A very different film from Corman’s crowd-pleasing Poe adaptations, The Intruder is a sharp dissection of racism in the American South at the time of desegregation. Political commentary disguised as exploitation film, it plays very differently to a modern audience – particularly in Britain – than it would have in 1962, when it barely found an audience at all.
William Shatner (four years before Trek) plays Adam Cramer, a slick bastard in a white suit who arrives in the small town of Caxton on the eve of integration, charming the women and stirring up racial hatred. As the hatred spirals into violence, Cramer finds himself loosing control of the situation he created, digging deeper holes to extricate himself and eventually exposed by the man he cuckolded.
Corman’s characteristic wit is there in the sharp portraits of small-town stereotypes, and while Cramer’s firebrand speeches seem unsubtle to the modern ear (particularly coupled to the beginnings of those unique Shatner cadences), they’re really not so far from what was really going on in America – and the hatred he stirs up is still disturbingly present, if not so visible. It’s telling that Corman ends the film, not with redemptive violence visited on the instigator, but the mob dispersing to think on their behaviour or to try to forget it, and Cramer humiliated but free to leave – this lesson may be learnt, but very likely will not be passed on.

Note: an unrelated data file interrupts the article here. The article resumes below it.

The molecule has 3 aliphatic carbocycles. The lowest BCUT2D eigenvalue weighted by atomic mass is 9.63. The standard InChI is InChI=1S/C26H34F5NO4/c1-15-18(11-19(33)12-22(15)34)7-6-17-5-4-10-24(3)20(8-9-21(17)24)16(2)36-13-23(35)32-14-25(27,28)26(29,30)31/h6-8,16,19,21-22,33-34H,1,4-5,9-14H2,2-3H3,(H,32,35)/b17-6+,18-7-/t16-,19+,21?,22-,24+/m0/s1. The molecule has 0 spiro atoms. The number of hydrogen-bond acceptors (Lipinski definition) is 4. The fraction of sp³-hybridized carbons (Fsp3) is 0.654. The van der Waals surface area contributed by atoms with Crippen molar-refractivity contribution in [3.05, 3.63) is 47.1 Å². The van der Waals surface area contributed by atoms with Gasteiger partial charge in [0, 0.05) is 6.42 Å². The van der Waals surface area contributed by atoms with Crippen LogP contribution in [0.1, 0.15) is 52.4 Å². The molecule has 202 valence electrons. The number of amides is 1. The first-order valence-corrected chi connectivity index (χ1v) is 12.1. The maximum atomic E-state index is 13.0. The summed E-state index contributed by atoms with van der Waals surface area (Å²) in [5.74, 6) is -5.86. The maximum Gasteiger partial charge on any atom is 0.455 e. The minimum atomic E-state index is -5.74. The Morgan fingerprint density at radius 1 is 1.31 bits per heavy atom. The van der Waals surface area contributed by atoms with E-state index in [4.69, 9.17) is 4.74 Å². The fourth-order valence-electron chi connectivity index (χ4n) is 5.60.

(Interesting, also, that actor Frank Maxwell, who plays the town’s newspaperman (the first character to mistrust Cramer), was apparently blacklisted during the McCarthy era, just a few years before this film was made – another reminder of how different an age it was.)